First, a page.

Monday, July 02, 2007

More Justice For All?

Bush commutes Libby prison sentence. Thus spake the Almighty Press. Well, y'all know this isn't going to set well with Democrats right? In fact according to the AP story
"As Independence Day nears, we are reminded that one of the principles our forefathers fought for was equal justice under the law. This commutation completely tramples on that principle," Sen. Charles Schumer, D-N.Y., said through a spokesman.

Somehow I think we all knew that he, and others, would weigh in. Bloomberg notes:
Bush's decision was denounced by Democrats. Senate Democratic Leader Harry Reid, who had demanded that Bush promise not to pardon Libby, called the commutation ``disgraceful'' and said, ``History will judge him harshly for using that power to benefit his own vice president's chief of staff.''

Democratic presidential candidate Barack Obama of Illinois said Bush's action cements his legacy as one of ``cynicism and division'' that ``placed itself and its ideology above the law.''

I have to say that I support GWBush in general because he is the President. I also have to say that my support is in the form of loyal opposition more and more. Today added to that list.

I'm kind of in a conundrum. I despise criminals with the same intensity that the Orkin man feels for cockroaches. I break crime into three broad categories. Those that involve violence either as an act or as a result, those that don't, and those that involve national security. Of course the violent felons should be locked away forever. Of course any crime that results in death (even speeding or dui) should result in a death sentence. And of course, I recognise that the power to pardon or commuteis absolute and without question. So in this case I have to subordinate my opinion in favor of reality. At least this President isn't (so far) as prolific as some when it comes to exercising this privilege.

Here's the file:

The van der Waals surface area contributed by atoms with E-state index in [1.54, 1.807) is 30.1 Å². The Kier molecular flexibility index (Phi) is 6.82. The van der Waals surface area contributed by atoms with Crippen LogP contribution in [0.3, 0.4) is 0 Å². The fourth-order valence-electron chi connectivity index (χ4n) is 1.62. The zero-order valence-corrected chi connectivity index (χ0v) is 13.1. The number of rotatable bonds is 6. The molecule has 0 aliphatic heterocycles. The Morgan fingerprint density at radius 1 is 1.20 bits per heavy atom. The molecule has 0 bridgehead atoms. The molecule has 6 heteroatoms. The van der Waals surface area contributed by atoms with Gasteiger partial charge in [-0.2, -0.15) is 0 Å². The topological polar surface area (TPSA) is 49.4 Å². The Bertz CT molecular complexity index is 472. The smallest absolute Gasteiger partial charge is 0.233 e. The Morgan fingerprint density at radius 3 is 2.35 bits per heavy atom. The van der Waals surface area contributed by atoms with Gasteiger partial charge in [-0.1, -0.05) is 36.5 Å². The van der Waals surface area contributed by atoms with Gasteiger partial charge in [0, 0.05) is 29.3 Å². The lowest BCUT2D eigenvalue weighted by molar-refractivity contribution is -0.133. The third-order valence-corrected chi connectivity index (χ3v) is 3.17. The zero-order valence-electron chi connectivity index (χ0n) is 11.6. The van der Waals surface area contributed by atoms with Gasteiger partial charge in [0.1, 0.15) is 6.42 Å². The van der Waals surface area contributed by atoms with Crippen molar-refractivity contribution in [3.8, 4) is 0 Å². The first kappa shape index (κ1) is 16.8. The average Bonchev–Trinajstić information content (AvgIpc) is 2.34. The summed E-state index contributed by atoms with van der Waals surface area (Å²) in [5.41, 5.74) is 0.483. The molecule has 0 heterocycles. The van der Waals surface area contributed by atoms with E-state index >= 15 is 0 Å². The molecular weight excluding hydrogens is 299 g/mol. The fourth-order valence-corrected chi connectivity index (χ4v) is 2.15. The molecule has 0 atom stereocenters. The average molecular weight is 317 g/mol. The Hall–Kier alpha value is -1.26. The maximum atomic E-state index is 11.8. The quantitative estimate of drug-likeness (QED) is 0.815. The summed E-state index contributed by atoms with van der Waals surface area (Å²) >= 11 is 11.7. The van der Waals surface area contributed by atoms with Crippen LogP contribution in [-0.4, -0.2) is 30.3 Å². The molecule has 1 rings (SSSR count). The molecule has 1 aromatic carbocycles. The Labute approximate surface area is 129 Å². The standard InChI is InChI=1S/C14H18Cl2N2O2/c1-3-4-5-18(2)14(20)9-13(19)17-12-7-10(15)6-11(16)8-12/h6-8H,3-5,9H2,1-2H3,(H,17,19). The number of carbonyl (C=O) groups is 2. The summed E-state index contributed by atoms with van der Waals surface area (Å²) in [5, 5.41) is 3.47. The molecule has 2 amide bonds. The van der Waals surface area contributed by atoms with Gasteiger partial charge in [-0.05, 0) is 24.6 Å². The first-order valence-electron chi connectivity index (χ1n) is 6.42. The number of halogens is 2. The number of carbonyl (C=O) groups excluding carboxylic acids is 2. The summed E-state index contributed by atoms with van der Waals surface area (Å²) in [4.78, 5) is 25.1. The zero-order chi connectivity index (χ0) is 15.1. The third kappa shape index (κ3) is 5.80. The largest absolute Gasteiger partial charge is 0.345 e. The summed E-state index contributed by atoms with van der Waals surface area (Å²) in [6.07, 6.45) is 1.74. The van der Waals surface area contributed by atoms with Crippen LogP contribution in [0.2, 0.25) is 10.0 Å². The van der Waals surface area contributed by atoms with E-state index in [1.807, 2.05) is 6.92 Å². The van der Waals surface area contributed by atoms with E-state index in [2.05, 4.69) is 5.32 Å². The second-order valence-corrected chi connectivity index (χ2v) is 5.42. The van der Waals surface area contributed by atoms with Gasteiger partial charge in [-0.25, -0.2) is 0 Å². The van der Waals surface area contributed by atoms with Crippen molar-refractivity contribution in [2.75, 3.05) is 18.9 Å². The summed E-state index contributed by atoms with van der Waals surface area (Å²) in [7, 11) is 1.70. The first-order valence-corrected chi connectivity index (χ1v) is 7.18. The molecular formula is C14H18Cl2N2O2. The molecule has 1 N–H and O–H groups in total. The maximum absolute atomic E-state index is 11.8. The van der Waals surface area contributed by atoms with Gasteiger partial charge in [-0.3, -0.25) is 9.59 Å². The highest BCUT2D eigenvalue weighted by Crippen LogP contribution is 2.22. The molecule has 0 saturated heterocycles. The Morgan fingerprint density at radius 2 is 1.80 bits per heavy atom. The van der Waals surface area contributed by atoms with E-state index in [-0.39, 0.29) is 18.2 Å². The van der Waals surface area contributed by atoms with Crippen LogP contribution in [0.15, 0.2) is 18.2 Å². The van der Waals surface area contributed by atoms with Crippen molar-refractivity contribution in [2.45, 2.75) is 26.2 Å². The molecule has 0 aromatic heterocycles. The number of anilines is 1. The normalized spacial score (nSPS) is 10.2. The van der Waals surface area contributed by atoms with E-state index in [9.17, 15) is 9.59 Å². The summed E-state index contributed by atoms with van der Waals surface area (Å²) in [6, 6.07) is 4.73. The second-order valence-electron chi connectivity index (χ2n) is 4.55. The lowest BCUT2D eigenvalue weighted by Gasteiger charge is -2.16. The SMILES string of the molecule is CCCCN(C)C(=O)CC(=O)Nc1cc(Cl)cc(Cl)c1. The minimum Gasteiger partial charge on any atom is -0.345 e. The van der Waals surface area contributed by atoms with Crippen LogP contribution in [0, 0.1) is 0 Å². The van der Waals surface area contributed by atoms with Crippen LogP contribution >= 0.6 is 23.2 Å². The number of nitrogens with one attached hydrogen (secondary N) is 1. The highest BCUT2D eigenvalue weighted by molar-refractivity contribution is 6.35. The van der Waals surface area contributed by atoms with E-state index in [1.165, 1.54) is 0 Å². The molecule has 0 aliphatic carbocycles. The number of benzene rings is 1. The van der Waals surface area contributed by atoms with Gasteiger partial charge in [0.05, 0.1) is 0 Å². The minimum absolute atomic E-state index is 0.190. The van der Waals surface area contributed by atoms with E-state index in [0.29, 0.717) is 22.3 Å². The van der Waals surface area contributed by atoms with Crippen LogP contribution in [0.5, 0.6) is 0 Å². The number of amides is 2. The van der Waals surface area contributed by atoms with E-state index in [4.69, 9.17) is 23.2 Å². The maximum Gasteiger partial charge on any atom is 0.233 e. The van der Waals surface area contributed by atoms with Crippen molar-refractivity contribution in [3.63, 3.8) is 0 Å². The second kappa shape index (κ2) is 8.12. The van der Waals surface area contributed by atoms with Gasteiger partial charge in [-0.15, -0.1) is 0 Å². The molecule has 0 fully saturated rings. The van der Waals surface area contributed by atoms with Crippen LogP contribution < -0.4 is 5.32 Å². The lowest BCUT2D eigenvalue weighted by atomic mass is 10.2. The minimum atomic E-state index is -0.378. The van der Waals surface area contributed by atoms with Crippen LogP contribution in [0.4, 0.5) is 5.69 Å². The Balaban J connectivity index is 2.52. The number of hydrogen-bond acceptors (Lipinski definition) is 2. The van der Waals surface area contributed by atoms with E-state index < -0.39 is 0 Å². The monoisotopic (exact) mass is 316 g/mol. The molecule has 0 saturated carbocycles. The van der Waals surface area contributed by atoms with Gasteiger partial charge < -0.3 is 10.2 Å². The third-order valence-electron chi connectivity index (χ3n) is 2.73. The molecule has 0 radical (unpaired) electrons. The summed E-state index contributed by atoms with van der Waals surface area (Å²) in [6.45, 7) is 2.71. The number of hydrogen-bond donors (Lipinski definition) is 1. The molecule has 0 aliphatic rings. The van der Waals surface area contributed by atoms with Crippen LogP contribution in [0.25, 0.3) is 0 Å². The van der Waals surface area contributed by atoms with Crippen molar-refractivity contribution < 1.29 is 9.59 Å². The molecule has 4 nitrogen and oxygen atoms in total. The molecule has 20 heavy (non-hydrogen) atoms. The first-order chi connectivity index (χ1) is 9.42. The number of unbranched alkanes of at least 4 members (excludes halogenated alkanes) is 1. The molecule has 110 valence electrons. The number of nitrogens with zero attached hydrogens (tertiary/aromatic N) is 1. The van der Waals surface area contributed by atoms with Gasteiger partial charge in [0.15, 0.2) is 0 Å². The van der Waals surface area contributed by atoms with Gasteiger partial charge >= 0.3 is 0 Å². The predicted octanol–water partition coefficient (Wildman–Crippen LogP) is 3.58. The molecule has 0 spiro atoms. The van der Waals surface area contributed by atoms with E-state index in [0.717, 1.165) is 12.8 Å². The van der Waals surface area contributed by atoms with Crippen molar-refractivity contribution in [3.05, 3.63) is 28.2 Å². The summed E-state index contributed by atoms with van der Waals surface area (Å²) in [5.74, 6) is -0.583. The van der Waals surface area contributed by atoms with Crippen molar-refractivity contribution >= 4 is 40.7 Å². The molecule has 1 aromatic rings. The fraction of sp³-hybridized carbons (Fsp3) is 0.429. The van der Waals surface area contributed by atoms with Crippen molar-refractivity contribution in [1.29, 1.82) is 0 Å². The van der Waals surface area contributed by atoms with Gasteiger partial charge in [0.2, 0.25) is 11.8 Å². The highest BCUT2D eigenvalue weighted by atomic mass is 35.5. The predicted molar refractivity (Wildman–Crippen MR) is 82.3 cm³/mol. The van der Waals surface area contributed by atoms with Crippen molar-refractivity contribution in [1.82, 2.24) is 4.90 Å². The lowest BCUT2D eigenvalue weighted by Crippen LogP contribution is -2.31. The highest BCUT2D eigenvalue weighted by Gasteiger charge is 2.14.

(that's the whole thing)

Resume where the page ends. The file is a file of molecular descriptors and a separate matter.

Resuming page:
By commuting the sentence, he signals both parties that he is loyal to his people for better or worse. That in and of itself is honorable. So we have a case of someone doing the wrong thing for the right reasons. Sounds like politics as usual huh?

The reality is that the US Criminal Justice system, at the Federal level, needs a series of modifications to bring it into the twenty-first century. Since the Democrats are in power, it isn't realistic to propose the more "radical" of them. But, here are some steps along the way that would come closer to the phrase "and justice for all". If the democrats work toward these, thier ultimate reward might be the favor of the McUSA family come the next round of elections.

First: All guilty verdicts involving violence or national security must result in long incarcerations. Non-violent crimes should not result in incarceration. This partially feeds the "liberal" desire for rehabilitation as well as the "right wing" desire for retribution.

Second: No federal conviction receives parole in any form save pardon or commutation by the President.

Third: Eliminate any and all "Club Fed" institutions unless they are set aside for the mentally ill. Prisoners in thier right minds whether they were drug runners, congressional aides, staffers, cops, etc are all housed together.

Here is the most radical of the suggestions. Once the verdict is in, the presiding judge should draft a neutral executive summary. This summary should be given to a sentencing judge. Almost everyone agrees that "equal justice under the law" isn't a reality in todays United States. So, each case gets two judges. The presiding judge makes sure that the case proceeds according to law and procedure. He will ensure the jury is properly instructed. In short he will do as he always has except for sentencing.

The sentencing judge will receive a brief from the presiding judge which will be sanitized with regard to race, religion, gender, notoriety, national origin, age, etc etc. He will not know if he is sentencing a poor white female, an old black man, a rich Muslim sheik, or a crippled poor Mexican male. His sentence is based on the facts presented to him devoid of the prejudices we see so often. Think Paris Hilton, Sandy Berger, and Scooter Libby.

The bottom line is that in this country we have a standard of justice that isn't being met. It is more a matter of how much attorney you can afford, which old boy club you belong to, and who you know. I don't think justice will ever be truly blind, but maybe in the sentencing phase we can at least turn down the lights.

AP Story via Yahoo News


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